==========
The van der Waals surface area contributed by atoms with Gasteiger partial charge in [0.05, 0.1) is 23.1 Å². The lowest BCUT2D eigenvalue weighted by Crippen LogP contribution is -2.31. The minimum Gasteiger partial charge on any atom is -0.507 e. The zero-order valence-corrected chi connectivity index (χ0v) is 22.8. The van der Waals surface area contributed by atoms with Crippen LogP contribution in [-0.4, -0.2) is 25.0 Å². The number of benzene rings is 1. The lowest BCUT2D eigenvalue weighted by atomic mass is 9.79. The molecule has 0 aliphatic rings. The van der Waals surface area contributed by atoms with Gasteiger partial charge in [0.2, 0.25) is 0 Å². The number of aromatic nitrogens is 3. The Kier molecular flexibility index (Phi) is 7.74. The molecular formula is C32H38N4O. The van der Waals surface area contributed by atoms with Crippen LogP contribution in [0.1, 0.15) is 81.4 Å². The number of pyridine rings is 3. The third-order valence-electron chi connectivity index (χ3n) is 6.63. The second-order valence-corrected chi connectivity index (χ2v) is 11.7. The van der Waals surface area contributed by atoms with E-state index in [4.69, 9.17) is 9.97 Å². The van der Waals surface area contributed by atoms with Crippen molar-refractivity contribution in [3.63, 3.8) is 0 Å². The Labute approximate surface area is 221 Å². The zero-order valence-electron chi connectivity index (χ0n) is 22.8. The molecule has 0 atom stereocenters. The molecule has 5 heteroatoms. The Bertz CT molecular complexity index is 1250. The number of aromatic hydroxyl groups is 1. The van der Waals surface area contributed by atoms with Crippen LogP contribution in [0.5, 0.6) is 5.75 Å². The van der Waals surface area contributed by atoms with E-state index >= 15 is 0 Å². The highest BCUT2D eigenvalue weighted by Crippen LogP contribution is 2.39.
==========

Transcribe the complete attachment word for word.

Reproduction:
The van der Waals surface area contributed by atoms with Gasteiger partial charge in [0.05, 0.1) is 23.1 Å². The lowest BCUT2D eigenvalue weighted by Crippen LogP contribution is -2.31. The minimum Gasteiger partial charge on any atom is -0.507 e. The zero-order valence-corrected chi connectivity index (χ0v) is 22.8. The van der Waals surface area contributed by atoms with Crippen LogP contribution in [-0.4, -0.2) is 25.0 Å². The number of benzene rings is 1. The lowest BCUT2D eigenvalue weighted by atomic mass is 9.79. The molecule has 0 aliphatic rings. The van der Waals surface area contributed by atoms with Gasteiger partial charge in [0.2, 0.25) is 0 Å². The number of aromatic nitrogens is 3. The Kier molecular flexibility index (Phi) is 7.74. The molecular formula is C32H38N4O. The van der Waals surface area contributed by atoms with Crippen LogP contribution in [0.1, 0.15) is 81.4 Å². The number of pyridine rings is 3. The third-order valence-electron chi connectivity index (χ3n) is 6.63. The second-order valence-corrected chi connectivity index (χ2v) is 11.7. The van der Waals surface area contributed by atoms with E-state index in [4.69, 9.17) is 9.97 Å². The van der Waals surface area contributed by atoms with Crippen molar-refractivity contribution in [3.63, 3.8) is 0 Å². The Labute approximate surface area is 221 Å². The zero-order valence-electron chi connectivity index (χ0n) is 22.8. The molecule has 0 atom stereocenters. The molecule has 5 heteroatoms. The Bertz CT molecular complexity index is 1250. The number of aromatic hydroxyl groups is 1. The van der Waals surface area contributed by atoms with Crippen LogP contribution in [0.5, 0.6) is 5.75 Å². The van der Waals surface area contributed by atoms with E-state index >= 15 is 0 Å². The highest BCUT2D eigenvalue weighted by Crippen LogP contribution is 2.39.